Sun beat down upon the decaying pavement as I padded towards the water’s edge. The air was clear and the skies moved about with the changing island breeze. I had walked this way many times before, and today, with music filling my ears of piano and violins, I slipped away from my busy world. My arms found their way in a swinging motion, like snow-skiing across the vast concrete before me. I was out to replace my previous walking time, and my steps became urgent with purpose. But the truth was, I was distracted by a sudden change in landscape. I tried to push the thought of the island’s transformation out of my head, and raced on past the military patrol boats in the harbor and the once vibrant military buildings that now looked all but forgotten.
Out in the distance the clouds rolled in over the mountains and rain showers replenished the earth with much-needed water. Smiling, I marveled at the vibrant rainbow that soon followed. Still, the sun bore down on my shoulders and beads of moisture dripped from my brow. I loved to walk here on this hallowed land that once experienced perhaps the greatest tragedy in American history. The smaller island found within the confines of a larger one was full of secrets and surprises, and it was perhaps this reason I so enjoyed my walks here on Ford Island.
Today this side of the island seemed quieter than usual. The tourists had all but disappeared and families residing nearby were nowhere to be seen. The Oklahoma Memorial stood like a forgotten ship upon land, while the USS Missouri clanked against the dock, reminding itself that it remained as strong as it ever was.
Like a long-lost friend, the old banyan tree with its names proudly etched upon it, welcomed me as I made my way up the street past the house with nineteen cats. Its foliage shaded my overheated body, and as much as I wanted to stop, I did not. For not but a few steps away lie a beautiful memorial of white, and its appearance was always changing depending on the day. I looked forward to seeing the USS Arizona each time I walked, and today was no different. Its flag flew strong and vibrant against the island trade winds, reminding me once again of those that had fallen in time of war.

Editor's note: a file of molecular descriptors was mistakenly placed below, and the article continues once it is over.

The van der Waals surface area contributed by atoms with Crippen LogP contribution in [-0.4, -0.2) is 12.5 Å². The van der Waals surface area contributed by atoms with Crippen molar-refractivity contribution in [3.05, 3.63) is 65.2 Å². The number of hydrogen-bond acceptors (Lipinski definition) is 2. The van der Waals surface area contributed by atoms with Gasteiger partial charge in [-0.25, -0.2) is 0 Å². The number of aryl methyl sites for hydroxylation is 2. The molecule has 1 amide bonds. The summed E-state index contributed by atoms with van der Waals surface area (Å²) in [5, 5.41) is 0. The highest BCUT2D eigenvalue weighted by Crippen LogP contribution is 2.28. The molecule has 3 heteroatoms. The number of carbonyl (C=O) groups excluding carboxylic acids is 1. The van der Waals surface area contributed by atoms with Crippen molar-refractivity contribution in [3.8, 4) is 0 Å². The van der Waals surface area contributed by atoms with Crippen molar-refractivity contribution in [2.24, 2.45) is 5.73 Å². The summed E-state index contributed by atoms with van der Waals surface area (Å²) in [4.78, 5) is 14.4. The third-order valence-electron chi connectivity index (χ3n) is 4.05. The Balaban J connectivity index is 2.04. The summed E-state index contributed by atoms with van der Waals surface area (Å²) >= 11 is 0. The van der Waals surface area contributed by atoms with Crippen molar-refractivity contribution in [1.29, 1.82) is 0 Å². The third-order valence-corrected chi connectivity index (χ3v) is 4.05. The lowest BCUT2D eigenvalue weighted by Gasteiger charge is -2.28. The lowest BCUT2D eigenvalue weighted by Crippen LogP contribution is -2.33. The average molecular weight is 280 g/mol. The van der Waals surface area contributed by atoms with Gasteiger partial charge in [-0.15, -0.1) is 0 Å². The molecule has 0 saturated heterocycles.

I did not stay long to recall the reason for the memorial, for still I was haunted by the change of landscape found within the confines of the island. Moving past the deserted playground with the sun blurring my eyes, I knew it wouldn’t be long before I was upon the site that most troubled me before my walk.
With the sidewalk bending its way through uncut grass, I found myself suddenly upon the main road. Long and straight, hot and silent. I stopped as if at Arlington or Punchbowl to take in the sight before me. Boots. Not just one pair or two, nor twenty or one hundred, but thousands. Each with a name tag, photo, Date of Death and an American Flag. Stopped like a wooden statue, my eyes scoured the main roads in and out of the island. As far as I could see, they were all still there, boots… calling to me to pay attention, to stop and read and remember those that gave all.
My phone found its way out of my pocket and I lowered myself to the level of the first boot. Taking a photo, I stopped suddenly, remembering that this was not just another photo-op of history but a memorial to a real individual. A Marine who gave his life in 2004. He was young, like my own son… Catching my breath, I righted myself and watched as cars moved slower than usual down the once WWII runway. How strange to have a boot of a fallen soldier upon the same soil of fallen WWII airmen.
As I began to walk, my eyes caught each ghost soldier, sailor and airman’s eyes as they followed me down the long stretch of black now radiating heat greater than usual. I zigged and zagged across the street reading names and learning about loved ones who would never forget their lost brother, sister, husband or wife. Replacing flags and righting boots I mourned for those left behind.
And then I saw them. Two boots laced together, a husband and wife. Choked up, my hand could not bear to take a photo. Three boots of MP’s, buddies till the end… Four boots, forever together. I began to run along the road, seeing for the first time the faces of people standing in a long line waiting for something…. Their vacant eyes searching mine, their smiles urging me on. Not a runner, my breath was not labored nor quick, but steady as I passed each individual. They reminded me of my freedoms, my family, everything that was good in my life. My eyes moistened and my brain began to scream at the horrors of war. And then I stopped, crying in the street with lone boots at my feet. I would remember. How could I not? I would remember them all as I should, as we all should…. And why wouldn’t we?
As I turned towards my car, I stopped and glanced one last time down the two long roads before me. Boots stood at attention as others followed my footsteps, reading, remembering and crying. The boots won’t be here for long, but the memory of them will be here forever.